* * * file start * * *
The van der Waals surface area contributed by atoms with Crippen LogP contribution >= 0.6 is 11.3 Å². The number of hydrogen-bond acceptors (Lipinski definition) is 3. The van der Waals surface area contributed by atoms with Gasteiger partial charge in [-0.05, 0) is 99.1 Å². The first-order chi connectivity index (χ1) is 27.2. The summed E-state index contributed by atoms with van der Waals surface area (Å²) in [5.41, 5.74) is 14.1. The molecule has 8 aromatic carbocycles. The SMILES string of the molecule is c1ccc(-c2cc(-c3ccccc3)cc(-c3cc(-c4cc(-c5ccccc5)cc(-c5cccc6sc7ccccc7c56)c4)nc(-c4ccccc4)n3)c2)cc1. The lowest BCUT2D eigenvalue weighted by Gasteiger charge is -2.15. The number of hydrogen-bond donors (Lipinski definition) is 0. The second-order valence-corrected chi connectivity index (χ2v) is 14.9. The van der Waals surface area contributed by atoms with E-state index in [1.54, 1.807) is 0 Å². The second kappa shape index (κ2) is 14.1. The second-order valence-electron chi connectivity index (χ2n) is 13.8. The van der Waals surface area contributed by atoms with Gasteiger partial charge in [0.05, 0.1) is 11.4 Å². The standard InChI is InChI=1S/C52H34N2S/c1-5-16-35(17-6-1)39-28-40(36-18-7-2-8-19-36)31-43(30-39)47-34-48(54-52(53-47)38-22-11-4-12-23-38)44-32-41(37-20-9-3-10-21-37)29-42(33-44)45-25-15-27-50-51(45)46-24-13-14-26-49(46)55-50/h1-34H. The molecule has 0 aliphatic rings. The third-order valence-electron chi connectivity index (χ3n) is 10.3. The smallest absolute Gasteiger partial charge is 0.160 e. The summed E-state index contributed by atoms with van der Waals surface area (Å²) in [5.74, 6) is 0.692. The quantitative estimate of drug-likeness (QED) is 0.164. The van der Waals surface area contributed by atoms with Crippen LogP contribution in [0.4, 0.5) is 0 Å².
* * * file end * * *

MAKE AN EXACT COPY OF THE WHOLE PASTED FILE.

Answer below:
The van der Waals surface area contributed by atoms with Crippen LogP contribution >= 0.6 is 11.3 Å². The number of hydrogen-bond acceptors (Lipinski definition) is 3. The van der Waals surface area contributed by atoms with Gasteiger partial charge in [-0.05, 0) is 99.1 Å². The first-order chi connectivity index (χ1) is 27.2. The summed E-state index contributed by atoms with van der Waals surface area (Å²) in [5.41, 5.74) is 14.1. The molecule has 8 aromatic carbocycles. The SMILES string of the molecule is c1ccc(-c2cc(-c3ccccc3)cc(-c3cc(-c4cc(-c5ccccc5)cc(-c5cccc6sc7ccccc7c56)c4)nc(-c4ccccc4)n3)c2)cc1. The lowest BCUT2D eigenvalue weighted by Gasteiger charge is -2.15. The number of hydrogen-bond donors (Lipinski definition) is 0. The second-order valence-corrected chi connectivity index (χ2v) is 14.9. The van der Waals surface area contributed by atoms with E-state index in [1.54, 1.807) is 0 Å². The second kappa shape index (κ2) is 14.1. The second-order valence-electron chi connectivity index (χ2n) is 13.8. The van der Waals surface area contributed by atoms with Gasteiger partial charge in [0.05, 0.1) is 11.4 Å². The standard InChI is InChI=1S/C52H34N2S/c1-5-16-35(17-6-1)39-28-40(36-18-7-2-8-19-36)31-43(30-39)47-34-48(54-52(53-47)38-22-11-4-12-23-38)44-32-41(37-20-9-3-10-21-37)29-42(33-44)45-25-15-27-50-51(45)46-24-13-14-26-49(46)55-50/h1-34H. The molecule has 0 aliphatic rings. The third-order valence-electron chi connectivity index (χ3n) is 10.3. The smallest absolute Gasteiger partial charge is 0.160 e. The summed E-state index contributed by atoms with van der Waals surface area (Å²) in [5.74, 6) is 0.692. The quantitative estimate of drug-likeness (QED) is 0.164. The van der Waals surface area contributed by atoms with Crippen LogP contribution in [0.4, 0.5) is 0 Å².